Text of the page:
I'd like to think I had a pretty good run of it with my last couple of countries. Not that this next recipe was particularly bad, but so far several recipes are on mid to high rotation in my kitchen: this dish will not have that honour.
As you can probably gather, I feel I could have done more with Armenia. The country has such a rich history and culture, which I feel should translate to an established (and hopefully delicious) culinary identity. If I was to re-visit Armenia I would find something else to prepare - probably Lahmajoun, although in Australia we call it Pide and usually attribute it to the Turks. This time around though, I tried to find a dish that was typically Armenian, rather than an Armenian version of a Turkish dish.
Anyway, given such an inauspicious introduction, I don't know if too many readers will attempt the recipe, so to prevent this post from being a complete waste of time, I will share some of what I learnt about Armenia.
Armenia was the first country to recognise Christianity as the official religion, which is particularly interesting given they are sandwiched between other predominantly Islamic nations - Iran, Turkey, and Azerbaijan. Of course Islam wasn't around in 300 AD so the choice was somewhat limited. Apparently the Armenians are descendants from Noah, who crash landed his boat on Mt Ararat (just over the border into Turkey). I wonder whether Noah, after dis-embarking (pun very much intended), just released the animals into the wild or did he then, after all he had done for biodiversity, have to deliver each pair to his and her preferred eco system before the flood waters subsided completely? From the evidence, I suggest the latter, for as far as I can tell there are no kangaroos, giraffes, or polar bears in the Caucasus.
Throughout history Armenia has been part of the Greek, Roman, Arsacid, Persian, Mongolian, Hittite, Byzantine, Ottoman, and Soviet empires (not in that order, unless I got lucky), so it's no wonder I had trouble pin-pointing the 'Armenian' cuisine from all the external influences. Can you spot the odd one out in the above list of conquering empires? Arsacid, c'mon wikipedia, really? In fairness the Arsacid were described as a Dynsaty rather than an Empire but still, pretty lofty company. Definitely the Ringo Starr of the invading forces.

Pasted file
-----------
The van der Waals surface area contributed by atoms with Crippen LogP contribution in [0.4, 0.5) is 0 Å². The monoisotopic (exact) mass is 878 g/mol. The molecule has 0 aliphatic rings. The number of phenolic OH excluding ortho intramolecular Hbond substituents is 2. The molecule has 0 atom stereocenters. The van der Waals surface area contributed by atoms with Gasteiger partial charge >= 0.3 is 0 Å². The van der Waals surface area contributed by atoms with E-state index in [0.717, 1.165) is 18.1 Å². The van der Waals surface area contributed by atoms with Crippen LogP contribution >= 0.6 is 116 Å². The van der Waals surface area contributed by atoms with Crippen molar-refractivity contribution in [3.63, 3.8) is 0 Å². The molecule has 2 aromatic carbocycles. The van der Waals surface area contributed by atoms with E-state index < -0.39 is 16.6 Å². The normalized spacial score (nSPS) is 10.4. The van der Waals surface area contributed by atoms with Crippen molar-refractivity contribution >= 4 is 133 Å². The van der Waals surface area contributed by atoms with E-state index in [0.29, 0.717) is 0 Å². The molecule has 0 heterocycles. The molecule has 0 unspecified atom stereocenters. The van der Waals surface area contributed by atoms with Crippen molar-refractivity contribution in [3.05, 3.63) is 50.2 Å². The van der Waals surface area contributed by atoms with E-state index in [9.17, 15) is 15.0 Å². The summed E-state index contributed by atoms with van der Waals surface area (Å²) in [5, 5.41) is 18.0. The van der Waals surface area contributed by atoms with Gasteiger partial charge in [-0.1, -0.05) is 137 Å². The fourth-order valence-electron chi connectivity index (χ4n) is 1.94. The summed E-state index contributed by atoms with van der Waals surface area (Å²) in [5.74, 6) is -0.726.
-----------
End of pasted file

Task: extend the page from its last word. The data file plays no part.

Geographically, Armenia is situated in the Caucasus which is the gateway between Europe and Asia, hence the history of invasion. This is also where Zeus chained Prometheus to have his liver eaten by a giant eagle for eternity. I did find several dishes that required 'liver of Titan' as an ingredient but Woolies and Coles were all out: either due to their ongoing price war, or the flooding in north Queensland. Instead I opted for the second most popular Armenian ingredient, the apricot, and as we all know Armenia is the home of the apricot.
Lastly I learnt that the apricot is good for the brain, which would explain why Armenians are very good at chess. It doesn't explain why they are good at tennis - for that you will have to read Andre Agassi or David Nalbandian's biographies, as they both have Armenian heritage.
Missov Dziran (Lamb & Apricot Stew)
2 tb Butter
1 Onion, diced
1 Clove garlic, diced
500g lean boneless lamb, cubed
2 cup Water
1 tbsp Lemon juice
1/2 tsp Ground ginger
1 cup Dried apricots
2 tbsp Chopped walnuts
2 tbsp Sugar
Freshly ground black pepper
In a heavy saucepan or casserole, melt the butter over moderate heat. Add the onion and garlic and saute until soft but not browned, stirring frequently.
Add the meat and saute until browned on all sides. Add the water, lemon juice, ginger, salt & pepper. Cover and simmer for 1-2 hours (until the meat is tender)
Add the apricots, nuts and sugar (to taste), stirring well to dissolve the latter.
Cover and simmer 15 minutes or until the meat and fruit are tender. Serve with plain rice pilaf (cook basmati rice using chicken stock and a knob of butter. Fluff with fork before serving).
Okay, once again I failed to take a photo of this dish - instead here is a photo of me looking chuffed post cooking.